Companies invest in projects where they are able to make money even in the current weak environment. In the natural gas market this is the great competitive advantage of Qatar that, according to I.H.S., a market-research company, is able to produce and liquefy a million British thermal units (MMBTU) for just $2. Similar big projects in the United States, East Africa and Australia have all higher costs (from $8 to $12). Now, it's premature to have a reliable forecast for Lebanon's cost per MMBTU, but it already seems that the L.N.G. option to both Europe and Asia would be more expensive than the cost of some of Lebanon's competitors. Asia is — it would be more correct to say it has always been — a huge market for L.N.G. According to I.H.S., in 2014 five Asian countries purchased more than 70 percent of global L.N.G. imports (Japan 36.6 percent, South Korea 15.6 percent, China 8.2 percent, India 6.0 percent and Taiwan 5.6 percent). But for Lebanon, transportation costs to Asia from the Mediterranean Sea are higher than those of some of its rival L.N.G.-producing countries. Pipeline exports under the current political situation in the Middle East (and in specific in the Levant) are quite complex, to say the least. In 2009, the Arab Gas Pipeline started to carry Egyptian gas to Israel, Jordan, Lebanon and Syria — there was a branch from the Arab Gas Pipeline main axis arriving in Tripoli, in north Lebanon. But at the end of 2010 the deliveries stopped. Under the current political circumstances, thinking of using the Arab Gas Pipeline to ship Lebanon's natural gas is literally out of question.
I.O.C.s are accustomed to doing business activity in difficult environments (at both the geographic/geologic and political level). Surely, Lebanon's fragmented and scarcely unified political institutions do not help a company that is deciding whether to invest in Lebanon. So, a multifaceted political environment, possible high extraction costs and complex export routes are not the best business card for a country desiring to become a new petroleum-exporting player. But, it is also true that until the moment when it was initially supposed to adopt the two mentioned decrees, the Lebanese government had acted in a correct manner, as it was required for a country new to the petroleum business, which in the case of Lebanon is also a complex one (deep and deep offshore natural gas).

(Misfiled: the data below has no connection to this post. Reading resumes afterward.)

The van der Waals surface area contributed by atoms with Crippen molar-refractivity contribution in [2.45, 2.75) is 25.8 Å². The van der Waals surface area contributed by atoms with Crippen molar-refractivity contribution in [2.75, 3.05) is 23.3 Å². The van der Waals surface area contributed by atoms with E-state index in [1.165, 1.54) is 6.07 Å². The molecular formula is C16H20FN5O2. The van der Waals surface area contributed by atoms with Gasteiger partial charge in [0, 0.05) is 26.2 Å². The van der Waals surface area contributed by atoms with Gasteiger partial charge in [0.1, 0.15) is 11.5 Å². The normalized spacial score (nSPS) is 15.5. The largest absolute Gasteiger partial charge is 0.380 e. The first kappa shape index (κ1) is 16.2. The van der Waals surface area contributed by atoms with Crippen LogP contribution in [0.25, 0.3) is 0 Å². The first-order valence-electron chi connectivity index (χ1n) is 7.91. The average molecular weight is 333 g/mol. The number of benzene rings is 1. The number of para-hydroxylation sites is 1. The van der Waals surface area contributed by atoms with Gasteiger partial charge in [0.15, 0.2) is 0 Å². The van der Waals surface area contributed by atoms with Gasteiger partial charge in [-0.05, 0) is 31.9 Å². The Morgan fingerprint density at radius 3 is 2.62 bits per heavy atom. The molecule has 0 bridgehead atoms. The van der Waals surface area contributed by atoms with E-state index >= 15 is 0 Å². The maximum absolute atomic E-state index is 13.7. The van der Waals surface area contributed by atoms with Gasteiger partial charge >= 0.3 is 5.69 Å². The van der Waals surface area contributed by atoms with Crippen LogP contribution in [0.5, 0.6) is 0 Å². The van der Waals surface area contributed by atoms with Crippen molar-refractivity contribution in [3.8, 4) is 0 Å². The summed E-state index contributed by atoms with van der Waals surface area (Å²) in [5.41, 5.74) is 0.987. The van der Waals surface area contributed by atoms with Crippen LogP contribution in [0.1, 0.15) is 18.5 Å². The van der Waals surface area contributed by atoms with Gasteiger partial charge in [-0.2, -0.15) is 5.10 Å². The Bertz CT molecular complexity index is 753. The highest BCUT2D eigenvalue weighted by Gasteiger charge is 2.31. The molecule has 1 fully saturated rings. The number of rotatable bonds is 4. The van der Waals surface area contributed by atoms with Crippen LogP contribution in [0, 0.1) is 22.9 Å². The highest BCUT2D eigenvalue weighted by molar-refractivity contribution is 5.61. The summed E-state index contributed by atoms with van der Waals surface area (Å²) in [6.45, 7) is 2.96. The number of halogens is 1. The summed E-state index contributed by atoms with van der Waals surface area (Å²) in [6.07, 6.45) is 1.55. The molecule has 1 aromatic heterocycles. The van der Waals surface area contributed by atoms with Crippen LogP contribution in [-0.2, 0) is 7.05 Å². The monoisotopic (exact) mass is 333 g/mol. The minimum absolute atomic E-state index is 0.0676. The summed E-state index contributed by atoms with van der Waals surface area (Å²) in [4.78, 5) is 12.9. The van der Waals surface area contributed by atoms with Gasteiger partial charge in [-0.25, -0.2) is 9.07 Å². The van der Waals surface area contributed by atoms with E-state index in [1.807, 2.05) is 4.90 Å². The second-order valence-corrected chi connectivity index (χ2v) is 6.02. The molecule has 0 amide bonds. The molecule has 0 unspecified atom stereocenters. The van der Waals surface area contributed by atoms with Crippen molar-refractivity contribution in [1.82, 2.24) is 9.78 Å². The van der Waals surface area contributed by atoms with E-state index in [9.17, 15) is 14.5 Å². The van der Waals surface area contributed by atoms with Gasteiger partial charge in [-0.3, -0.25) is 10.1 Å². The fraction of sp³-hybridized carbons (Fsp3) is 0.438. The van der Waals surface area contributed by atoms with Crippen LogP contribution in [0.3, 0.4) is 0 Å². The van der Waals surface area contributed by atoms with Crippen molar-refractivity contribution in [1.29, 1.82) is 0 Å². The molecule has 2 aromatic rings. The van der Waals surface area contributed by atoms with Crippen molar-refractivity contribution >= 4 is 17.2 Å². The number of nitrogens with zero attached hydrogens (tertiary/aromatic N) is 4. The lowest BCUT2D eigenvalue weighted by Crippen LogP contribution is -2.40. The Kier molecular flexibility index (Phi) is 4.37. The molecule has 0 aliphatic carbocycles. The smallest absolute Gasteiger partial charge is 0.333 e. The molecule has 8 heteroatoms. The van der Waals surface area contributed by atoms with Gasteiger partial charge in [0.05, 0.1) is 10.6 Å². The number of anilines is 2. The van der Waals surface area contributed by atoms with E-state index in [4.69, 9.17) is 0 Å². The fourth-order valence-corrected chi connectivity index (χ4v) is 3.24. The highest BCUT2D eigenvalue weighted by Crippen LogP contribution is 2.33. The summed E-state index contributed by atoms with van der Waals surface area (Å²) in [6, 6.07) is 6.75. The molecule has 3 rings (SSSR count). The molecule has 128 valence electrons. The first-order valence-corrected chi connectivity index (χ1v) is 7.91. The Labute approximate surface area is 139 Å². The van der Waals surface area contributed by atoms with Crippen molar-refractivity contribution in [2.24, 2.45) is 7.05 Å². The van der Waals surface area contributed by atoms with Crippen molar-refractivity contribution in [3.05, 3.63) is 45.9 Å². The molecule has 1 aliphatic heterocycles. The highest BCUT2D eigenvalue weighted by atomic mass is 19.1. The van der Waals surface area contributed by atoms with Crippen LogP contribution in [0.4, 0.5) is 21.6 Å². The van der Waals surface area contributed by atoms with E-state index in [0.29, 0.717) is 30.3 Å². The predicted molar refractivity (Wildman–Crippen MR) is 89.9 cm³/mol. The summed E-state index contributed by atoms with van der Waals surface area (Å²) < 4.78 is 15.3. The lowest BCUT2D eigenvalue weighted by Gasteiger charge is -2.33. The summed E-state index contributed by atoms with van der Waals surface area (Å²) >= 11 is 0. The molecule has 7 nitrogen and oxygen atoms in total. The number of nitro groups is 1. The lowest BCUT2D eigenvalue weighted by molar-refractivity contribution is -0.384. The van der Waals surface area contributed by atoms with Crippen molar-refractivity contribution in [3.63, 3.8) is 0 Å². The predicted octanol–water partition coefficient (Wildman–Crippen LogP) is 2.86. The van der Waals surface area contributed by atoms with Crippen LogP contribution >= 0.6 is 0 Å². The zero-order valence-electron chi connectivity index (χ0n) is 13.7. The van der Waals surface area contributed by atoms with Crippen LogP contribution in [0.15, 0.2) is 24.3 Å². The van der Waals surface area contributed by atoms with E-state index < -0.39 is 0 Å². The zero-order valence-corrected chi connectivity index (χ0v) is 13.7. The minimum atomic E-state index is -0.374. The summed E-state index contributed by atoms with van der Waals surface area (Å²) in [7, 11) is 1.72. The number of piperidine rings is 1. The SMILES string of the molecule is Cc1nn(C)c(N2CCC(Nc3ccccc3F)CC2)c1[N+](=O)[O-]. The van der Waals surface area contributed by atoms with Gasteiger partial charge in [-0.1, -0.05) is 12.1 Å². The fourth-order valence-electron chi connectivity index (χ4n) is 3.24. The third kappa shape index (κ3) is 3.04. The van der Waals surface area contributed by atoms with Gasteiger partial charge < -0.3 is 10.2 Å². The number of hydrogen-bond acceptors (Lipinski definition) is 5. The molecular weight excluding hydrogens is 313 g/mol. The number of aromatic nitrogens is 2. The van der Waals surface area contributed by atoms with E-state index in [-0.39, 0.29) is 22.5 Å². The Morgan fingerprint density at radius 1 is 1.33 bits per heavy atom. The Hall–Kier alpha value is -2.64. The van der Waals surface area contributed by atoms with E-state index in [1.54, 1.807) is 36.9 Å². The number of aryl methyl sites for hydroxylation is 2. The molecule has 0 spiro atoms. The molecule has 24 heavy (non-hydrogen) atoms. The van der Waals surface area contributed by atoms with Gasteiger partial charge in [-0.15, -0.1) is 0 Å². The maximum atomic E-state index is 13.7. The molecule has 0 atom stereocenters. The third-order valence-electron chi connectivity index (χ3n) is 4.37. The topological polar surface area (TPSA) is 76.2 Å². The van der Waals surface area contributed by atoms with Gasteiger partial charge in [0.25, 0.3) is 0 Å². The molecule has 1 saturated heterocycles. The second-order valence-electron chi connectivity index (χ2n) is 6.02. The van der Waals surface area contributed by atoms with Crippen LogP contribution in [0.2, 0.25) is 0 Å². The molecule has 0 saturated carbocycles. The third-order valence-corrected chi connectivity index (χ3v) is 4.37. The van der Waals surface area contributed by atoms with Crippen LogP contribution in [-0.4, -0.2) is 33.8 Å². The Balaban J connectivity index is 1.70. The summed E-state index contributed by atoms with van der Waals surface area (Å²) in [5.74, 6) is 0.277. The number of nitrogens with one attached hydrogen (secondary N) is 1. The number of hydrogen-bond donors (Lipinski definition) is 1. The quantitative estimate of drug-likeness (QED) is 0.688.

I.O.C.s complain that postponing the adoption of the two decrees shows the absence of a full commitment on the side of the Lebanese institutions with reference to offshore natural gas. In fact, without these two decrees it is not possible to have the auction for the assignment of the blocks — an auction which has been postponed several times since October 2013. But, in this regard, a possible explanation could also be the presence of a classic vicious circle between the I.O.C.s and Lebanon's government. In other words, if on the one side, the energy companies would like the Lebanese government to pass the two decrees in order to provide more clarity and stability to Lebanon's nascent petroleum sector, on the other side, the Lebanese institutions, sensing the difficulty in   investing in relation to Lebanon's offshore natural gas, prefer to postpone the auction.
The advantage of an auction procedure resides in its competiveness and transparency; a well-designed auction can really maximize revenues for a government. The problem is that it's not absolutely guaranteed that there will always be many competing bidders; this means that with limited bidders the government could cash in very limited economic resources through the auction, unless it has been able to set up reserve prices or sealed-bid mechanisms. And the problems do not end here. What governments have absolutely to avoid is a failed auction, i.e., an auction with no bids submitted. A failed auction gives a very bad signal to petroleum markets about the quality of the blocks on offer and/or the excessive economic requests on the part of governments. And later, after a failed auction, it's hard for governments to implement another auction without being forced to give out contractual terms quite favorable to I.O.C.s. Indeed, the fear of a failed auction could be another reason for the current stalemate in relation to the adoption of the two decrees. At the same time, notwithstanding this fear, if the Lebanese government does not want to develop the offshore petroleum sector, or if it wants to postpone this development, it has to state its decision in a clear manner.